A Beginner’s Handbook: Tattoo Styles

words by belle

Many consider the human body a temple. And some temples contain intricate, extravagant murals. Just like tattoos on the skin. Getting tattooed is a critical decision since needles are puncturing ink, permanently calling your skin home. A commitment. Thinking of the “right” tattoo can be pretty nerve-wracking, especially when you’re unsure about what you want. If you intend on getting a freshie, as a symbol that holds a meaning or just because it looks good, be sure to know the different types of tattoo styles.


Well, the title is pretty self-explanatory. Blackwork applies to any tattoo that utilises only one colour; black. Obviously. With the vast amount of symbols that exist in black ink, this categorial term has a broad spectrum, branching out to many other styles. Despite lacking colour, it does not make the tattoo less impactful. Most blackwork pieces are in-your-face intense, with designs such as sacred geometry and blackout that involves covering parts of the body with black ink.


In this style, the artist brings watercolour paintings onto delicate human skin. With the exception that they use permanent ink and needle(s) instead of paint and a paintbrush. Usually, a myriad of bright colours is used for tattooing the artist’s interpretation of popular designs: Flora, fauna and famous paintings in this whimsical style. Other elements of watercolour like splattered or ‘dripping’ paint and black brushstrokes are outlined to colour block, adding contrast and life to vivid tattoos.


Also known as old school, traditional (American) tattoos originated as far as the late 19th century. It hit its peak until the 1960s, when the former sailor and tattoo enthusiast Norman Collins, better known as Sailor Jerry, opened his shop in Honolulu, Hawaii. At first, he studied Japanese-style tattooing from the old masters while spending many years as sailing Southeast Asia, and local legend Gib “Tatts” Thomas in Chicago. Staying true to Japanese tattooers, Sailor Jerry eventually developed his own iconic style, shaping the standard of traditional tattoos today.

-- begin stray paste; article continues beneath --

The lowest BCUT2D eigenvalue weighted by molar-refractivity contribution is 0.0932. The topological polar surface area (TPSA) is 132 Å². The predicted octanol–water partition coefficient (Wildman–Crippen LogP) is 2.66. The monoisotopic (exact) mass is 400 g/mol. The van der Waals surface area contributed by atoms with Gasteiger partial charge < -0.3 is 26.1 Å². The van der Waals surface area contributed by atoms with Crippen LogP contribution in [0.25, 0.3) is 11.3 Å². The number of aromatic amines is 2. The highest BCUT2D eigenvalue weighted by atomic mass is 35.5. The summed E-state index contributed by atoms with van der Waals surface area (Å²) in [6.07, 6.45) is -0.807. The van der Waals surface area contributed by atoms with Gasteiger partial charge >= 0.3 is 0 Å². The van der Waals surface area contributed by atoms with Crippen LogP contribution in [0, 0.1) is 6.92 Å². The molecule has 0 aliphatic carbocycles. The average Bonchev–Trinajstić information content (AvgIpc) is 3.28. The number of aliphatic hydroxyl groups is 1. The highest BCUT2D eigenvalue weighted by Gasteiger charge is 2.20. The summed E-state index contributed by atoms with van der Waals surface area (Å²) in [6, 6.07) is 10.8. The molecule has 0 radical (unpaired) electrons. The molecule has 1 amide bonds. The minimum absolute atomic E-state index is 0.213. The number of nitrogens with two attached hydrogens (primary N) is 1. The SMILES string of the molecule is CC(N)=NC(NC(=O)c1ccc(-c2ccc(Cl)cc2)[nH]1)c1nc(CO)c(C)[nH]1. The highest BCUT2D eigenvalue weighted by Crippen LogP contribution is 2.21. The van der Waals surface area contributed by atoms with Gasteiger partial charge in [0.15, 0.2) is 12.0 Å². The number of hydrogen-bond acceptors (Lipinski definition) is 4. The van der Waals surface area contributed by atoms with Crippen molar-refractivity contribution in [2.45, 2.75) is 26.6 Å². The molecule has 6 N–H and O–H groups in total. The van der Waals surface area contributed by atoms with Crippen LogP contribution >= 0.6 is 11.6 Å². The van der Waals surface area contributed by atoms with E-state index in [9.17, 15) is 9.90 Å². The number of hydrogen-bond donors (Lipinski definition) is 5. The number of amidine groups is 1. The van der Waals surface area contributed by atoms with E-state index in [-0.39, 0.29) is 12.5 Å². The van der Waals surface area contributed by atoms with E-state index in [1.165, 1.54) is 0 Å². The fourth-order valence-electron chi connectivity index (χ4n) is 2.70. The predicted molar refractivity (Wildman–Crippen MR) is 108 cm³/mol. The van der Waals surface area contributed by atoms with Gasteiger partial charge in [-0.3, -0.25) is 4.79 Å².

Well-known for its dark, heavy lines, the designs are kept simple and limited to solid, primary colours with little to no shading.

Neo-traditional pays homage to the classic, timeless work of traditional tattoos. Though it shares characteristics of thick/bold lines, neo-traditional includes vast use of colour, heavy saturation in their modern twist to revive classic imagery and designs.


For those who intend to get realistic depictions of celebrities, loved ones, animals, scenes of nature, or surreal art on your skin, this might be your cup of tea. Inspired by Real Life Art Movement that began in France (1850s), realism or photo-realism tattoos aims to replicate a photograph. Artists who mastered this craft can transform any image, especially portraitures, seem objectively real. Choosing between vibrant colours or the classic monochromatic tone of black-and-grey.


Traditional Japanese tattoos, or irezumi, pays tribute to Japan’s rich culture and colourful folklore. As it originated from the Jomon Period (10,000 BCE-300 CE), modern styles evolved from the Edo Period; 1603-1868. Tattoos of this style usually appear in large and vibrant pieces. Commonly using staples of Japanese culture (e.g. samurai, geisha) or Japanese mythological creatures (e.g. dragon, koi fish, phoenix), waves and smoke are added for extra flair.


Tribal tattoos were initially done to differentiate people of varying tribes, usually done with black ink. Greatly influenced by Mayan, Polynesian and Maori tattoos; all uniquely designed with elaborate patterns while sharing similarities to one another. There are also some interpretations of tribal tattoos that combine elements of different cultures to create an entirely new, unique piece. Artists of this speciality create new symbols or use those from specific tribes to provide meaning and keep this ancient art form alive in the tattoo world.


A wide variety of work that exists can be called illustration or illustrative. And that is because there are so many techniques, art movements and existing tattoo styles that inspired its versatility. Artists who operate in this style put their unique taste on tattoo cliche. This evolves your typical skull and roses into an art piece unidentical to whatever that has already been inked. In other words, illustration is a fusion of any style, sprinkled with the artist’s personality.

Though there are many more styles that’ll come in the future, these are the prominent few that currently runs the whole tattoo world. With this brief introduction, we hope you’ve gained some clarity and the ability to put a name to a style for your next, or even first tattoo.